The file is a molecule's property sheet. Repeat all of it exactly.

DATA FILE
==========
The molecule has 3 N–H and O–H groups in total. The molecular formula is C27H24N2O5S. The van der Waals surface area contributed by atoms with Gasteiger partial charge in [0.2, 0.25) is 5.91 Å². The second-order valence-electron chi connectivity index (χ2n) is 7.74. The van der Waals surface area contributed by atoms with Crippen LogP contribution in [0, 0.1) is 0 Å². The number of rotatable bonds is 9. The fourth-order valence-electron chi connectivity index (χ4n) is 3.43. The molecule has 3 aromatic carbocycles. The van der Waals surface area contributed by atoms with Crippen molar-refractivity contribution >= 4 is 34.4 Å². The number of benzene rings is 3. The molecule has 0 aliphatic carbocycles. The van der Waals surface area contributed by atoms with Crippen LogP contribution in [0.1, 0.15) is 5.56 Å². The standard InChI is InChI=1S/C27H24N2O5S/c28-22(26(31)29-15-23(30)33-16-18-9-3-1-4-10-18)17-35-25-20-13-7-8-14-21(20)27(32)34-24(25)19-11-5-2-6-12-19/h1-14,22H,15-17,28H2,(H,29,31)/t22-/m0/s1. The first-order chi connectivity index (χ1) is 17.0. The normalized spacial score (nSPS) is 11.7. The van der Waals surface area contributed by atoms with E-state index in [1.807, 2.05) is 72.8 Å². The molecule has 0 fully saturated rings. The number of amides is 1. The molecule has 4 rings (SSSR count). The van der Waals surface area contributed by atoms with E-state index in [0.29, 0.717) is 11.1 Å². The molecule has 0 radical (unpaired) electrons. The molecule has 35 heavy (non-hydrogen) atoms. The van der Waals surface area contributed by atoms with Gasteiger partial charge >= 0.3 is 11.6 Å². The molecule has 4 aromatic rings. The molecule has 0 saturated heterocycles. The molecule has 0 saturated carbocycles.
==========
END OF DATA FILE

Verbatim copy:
The molecule has 3 N–H and O–H groups in total. The molecular formula is C27H24N2O5S. The van der Waals surface area contributed by atoms with Gasteiger partial charge in [0.2, 0.25) is 5.91 Å². The second-order valence-electron chi connectivity index (χ2n) is 7.74. The van der Waals surface area contributed by atoms with Crippen LogP contribution in [0, 0.1) is 0 Å². The number of rotatable bonds is 9. The fourth-order valence-electron chi connectivity index (χ4n) is 3.43. The molecule has 3 aromatic carbocycles. The van der Waals surface area contributed by atoms with Crippen molar-refractivity contribution >= 4 is 34.4 Å². The number of benzene rings is 3. The molecule has 0 aliphatic carbocycles. The van der Waals surface area contributed by atoms with Crippen LogP contribution in [0.1, 0.15) is 5.56 Å². The standard InChI is InChI=1S/C27H24N2O5S/c28-22(26(31)29-15-23(30)33-16-18-9-3-1-4-10-18)17-35-25-20-13-7-8-14-21(20)27(32)34-24(25)19-11-5-2-6-12-19/h1-14,22H,15-17,28H2,(H,29,31)/t22-/m0/s1. The first-order chi connectivity index (χ1) is 17.0. The normalized spacial score (nSPS) is 11.7. The van der Waals surface area contributed by atoms with E-state index in [1.807, 2.05) is 72.8 Å². The molecule has 0 fully saturated rings. The number of amides is 1. The molecule has 4 rings (SSSR count). The van der Waals surface area contributed by atoms with E-state index in [0.29, 0.717) is 11.1 Å². The molecule has 0 radical (unpaired) electrons. The molecule has 35 heavy (non-hydrogen) atoms. The van der Waals surface area contributed by atoms with Gasteiger partial charge >= 0.3 is 11.6 Å². The molecule has 4 aromatic rings. The molecule has 0 saturated heterocycles. The molecule has 0 saturated carbocycles.